At the Eating Disorder Center, programming involves a variety of evidence-based treatment components, delivered in both group and individual sessions.
According to the goals and objectives of their individualized treatment plan, you or your loved one may participate in the following components:
- Behavioral activation
- Cognitive behavioral therapy (CBT)
- Dialectical behavior therapy (DBT)-informed skills
- Exposure and response prevention (ERP)
- Experiential therapy
- Family education and family therapy
- Individual therapy
- Medical management
- Nutrition counseling
- Prolonged exposure (PE) therapy
- Spiritual/pastoral care
- Substance abuse counseling
- Therapeutic passes and community outings
Behavioral Activation (BA)
With the help of behavioral specialists and the rest of the multidisciplinary team, you learn how avoidance and isolation can maintain depression. Increasing engagement in pleasurable, meaningful activities at a manageable pace helps you reduce depressive symptoms.
Cognitive Behavioral Therapy (CBT)
A skills-based treatment, CBT helps you identify unhelpful behavioral patterns and beliefs that maintain the eating disorder. Guided by our compassionate treatment team, you will use CBT to develop new, more adaptive behaviors and beliefs for achieving wellness.
Dialectical Behavior Therapy (DBT)-informed skills
In group sessions two to three times per week, you learn DBT-informed skills including acceptance, mindfulness, emotion regulation, distress tolerance and interpersonal effectiveness. These skills help you focus on developing resolutions and healthy coping strategies.
Exposure and Response Prevention (ERP)
ERP is a proven effective method that allows you to gradually and repeatedly confront your feared scenarios, related to food, body image or exercise. ERP is also useful for preventing unhealthy coping strategies including avoidance, escape and other “safety behaviors” commonly used in feared scenarios.
While in treatment, you may participate in a range of experiential therapy groups several times each week. Through creative expression, guided imagery, relaxation and grounding techniques, you develop trust and self-esteem, challenge body image distortions and incorporate a healthy balance of physical fitness into your lifestyle.
Family Education and Family Therapy
Eating disorders affect more than just the person with the disorder, and family plays a key role in the journey to recovery. In family sessions, typically once per week, the eating disorder is viewed within the context of family’s communication patterns, value and belief system, rules, roles and expectations. Families are encouraged to participate in the monthly Family and Friends program, offering presentations and activities.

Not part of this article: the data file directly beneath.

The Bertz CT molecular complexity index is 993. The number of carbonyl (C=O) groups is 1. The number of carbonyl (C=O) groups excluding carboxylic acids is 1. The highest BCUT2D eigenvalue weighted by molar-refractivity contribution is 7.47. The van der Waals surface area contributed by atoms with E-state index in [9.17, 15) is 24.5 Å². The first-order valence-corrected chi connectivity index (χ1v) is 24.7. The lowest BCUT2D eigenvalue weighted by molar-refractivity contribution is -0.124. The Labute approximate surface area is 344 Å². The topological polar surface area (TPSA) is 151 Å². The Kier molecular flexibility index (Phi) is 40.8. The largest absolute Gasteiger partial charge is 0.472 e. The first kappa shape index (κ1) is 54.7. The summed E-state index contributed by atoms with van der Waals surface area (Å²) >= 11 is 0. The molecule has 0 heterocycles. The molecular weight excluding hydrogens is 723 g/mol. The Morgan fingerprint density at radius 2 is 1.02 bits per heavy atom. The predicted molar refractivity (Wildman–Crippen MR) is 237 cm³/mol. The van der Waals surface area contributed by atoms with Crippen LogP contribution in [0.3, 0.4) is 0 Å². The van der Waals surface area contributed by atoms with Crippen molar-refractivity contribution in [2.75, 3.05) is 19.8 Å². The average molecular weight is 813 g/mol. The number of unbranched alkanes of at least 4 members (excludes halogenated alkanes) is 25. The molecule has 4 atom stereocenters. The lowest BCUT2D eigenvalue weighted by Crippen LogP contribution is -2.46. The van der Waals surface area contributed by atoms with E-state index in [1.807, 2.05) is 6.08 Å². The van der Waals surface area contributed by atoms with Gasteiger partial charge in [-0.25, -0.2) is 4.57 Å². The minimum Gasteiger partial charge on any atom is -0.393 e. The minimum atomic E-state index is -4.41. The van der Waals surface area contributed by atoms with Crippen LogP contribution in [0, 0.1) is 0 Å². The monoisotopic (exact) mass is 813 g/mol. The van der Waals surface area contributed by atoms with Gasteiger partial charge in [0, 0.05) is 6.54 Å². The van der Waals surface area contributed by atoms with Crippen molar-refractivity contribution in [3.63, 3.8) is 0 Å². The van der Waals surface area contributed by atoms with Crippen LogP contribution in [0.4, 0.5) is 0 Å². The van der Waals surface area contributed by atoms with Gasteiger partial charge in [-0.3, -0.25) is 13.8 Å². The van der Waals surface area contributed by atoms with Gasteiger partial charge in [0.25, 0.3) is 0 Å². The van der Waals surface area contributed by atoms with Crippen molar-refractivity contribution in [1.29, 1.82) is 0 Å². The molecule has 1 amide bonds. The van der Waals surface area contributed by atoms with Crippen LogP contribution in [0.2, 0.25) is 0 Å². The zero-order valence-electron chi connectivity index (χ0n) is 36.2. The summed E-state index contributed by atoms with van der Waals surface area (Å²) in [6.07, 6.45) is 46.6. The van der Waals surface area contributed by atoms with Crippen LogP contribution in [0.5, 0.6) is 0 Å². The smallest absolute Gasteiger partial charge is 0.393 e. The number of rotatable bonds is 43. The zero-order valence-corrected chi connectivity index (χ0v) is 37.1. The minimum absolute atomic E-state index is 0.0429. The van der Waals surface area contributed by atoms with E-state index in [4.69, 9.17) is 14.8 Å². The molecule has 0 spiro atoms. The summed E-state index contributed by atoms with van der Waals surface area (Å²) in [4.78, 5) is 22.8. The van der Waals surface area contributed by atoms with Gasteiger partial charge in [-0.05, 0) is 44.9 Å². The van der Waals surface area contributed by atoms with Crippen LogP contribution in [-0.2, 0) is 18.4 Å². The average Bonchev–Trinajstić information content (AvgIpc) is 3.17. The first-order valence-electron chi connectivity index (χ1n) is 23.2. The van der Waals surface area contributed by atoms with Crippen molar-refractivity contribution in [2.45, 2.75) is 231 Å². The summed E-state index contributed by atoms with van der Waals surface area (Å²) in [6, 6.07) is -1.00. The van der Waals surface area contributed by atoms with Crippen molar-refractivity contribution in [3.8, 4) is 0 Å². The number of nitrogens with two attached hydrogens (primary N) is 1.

In individual sessions, a primary therapist may help identify core issues related to the eating disorder that you are not comfortable addressing in group sessions and lets you work on more in-depth treatment goals. Patients may have individual DBT-informed skills training sessions with their primary therapists.
Registered nurses and an internal medicine physician work with you to address any physical health and medical conditions that are part of your eating disorder and could be holding back your progress.
Registered dietitians complete a detailed dietary assessment, which forms the basis for personalized meal plans at the Eating Disorder Center. The dietitians meet weekly with you to monitor your intake and weight trends and lead nutrition education groups.
As the team lead, the psychiatrist meets with patients to complete initial comprehensive psychiatric evaluations. In addition to meeting with you once or more per week, the psychiatrist monitors your medications, reviews medical status and uses psychotherapeutic techniques to help address errors in thinking.
An individual consult for pastoral support embracing the patient’s faith and a weekly spiritual reflections group are available. Local faith-based organizations also make services available.
Substance Abuse Counseling
A certified substance abuse counselor is on staff to provide assessment, treatment recommendations and therapy to patients struggling with substance abuse. You may also attend 12-Step meetings.
Therapeutic Passes and Community Outings
With physician approval, you can apply your new skills in less restrictive settings, such as supervised grocery shopping, cooking groups with registered dietitians, dining out and visits with family. These activities help you build confidence and transition into life outside our residential care.